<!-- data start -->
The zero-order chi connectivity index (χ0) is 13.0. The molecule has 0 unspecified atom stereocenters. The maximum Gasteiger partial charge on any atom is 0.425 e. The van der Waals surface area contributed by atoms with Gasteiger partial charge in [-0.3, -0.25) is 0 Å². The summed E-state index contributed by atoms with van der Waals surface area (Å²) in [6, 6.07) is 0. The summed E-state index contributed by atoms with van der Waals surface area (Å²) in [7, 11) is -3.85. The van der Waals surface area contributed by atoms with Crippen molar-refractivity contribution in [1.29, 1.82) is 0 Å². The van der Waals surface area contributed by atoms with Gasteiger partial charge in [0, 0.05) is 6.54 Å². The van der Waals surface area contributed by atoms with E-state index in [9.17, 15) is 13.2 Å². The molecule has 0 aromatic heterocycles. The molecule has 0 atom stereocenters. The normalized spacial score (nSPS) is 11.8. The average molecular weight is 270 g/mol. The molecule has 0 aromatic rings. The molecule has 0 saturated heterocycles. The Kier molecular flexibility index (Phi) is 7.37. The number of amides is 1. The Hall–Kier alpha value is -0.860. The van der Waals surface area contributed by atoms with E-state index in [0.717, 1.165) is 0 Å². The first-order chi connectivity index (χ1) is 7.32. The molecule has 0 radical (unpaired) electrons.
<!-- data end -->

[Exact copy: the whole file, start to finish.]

The zero-order chi connectivity index (χ0) is 13.0. The molecule has 0 unspecified atom stereocenters. The maximum Gasteiger partial charge on any atom is 0.425 e. The van der Waals surface area contributed by atoms with Gasteiger partial charge in [-0.3, -0.25) is 0 Å². The summed E-state index contributed by atoms with van der Waals surface area (Å²) in [6, 6.07) is 0. The summed E-state index contributed by atoms with van der Waals surface area (Å²) in [7, 11) is -3.85. The van der Waals surface area contributed by atoms with Crippen molar-refractivity contribution in [1.29, 1.82) is 0 Å². The van der Waals surface area contributed by atoms with Gasteiger partial charge in [0, 0.05) is 6.54 Å². The van der Waals surface area contributed by atoms with E-state index in [9.17, 15) is 13.2 Å². The molecule has 0 aromatic heterocycles. The molecule has 0 atom stereocenters. The normalized spacial score (nSPS) is 11.8. The average molecular weight is 270 g/mol. The molecule has 0 aromatic rings. The molecule has 0 saturated heterocycles. The Kier molecular flexibility index (Phi) is 7.37. The number of amides is 1. The Hall–Kier alpha value is -0.860. The van der Waals surface area contributed by atoms with E-state index in [0.717, 1.165) is 0 Å². The first-order chi connectivity index (χ1) is 7.32. The molecule has 0 radical (unpaired) electrons.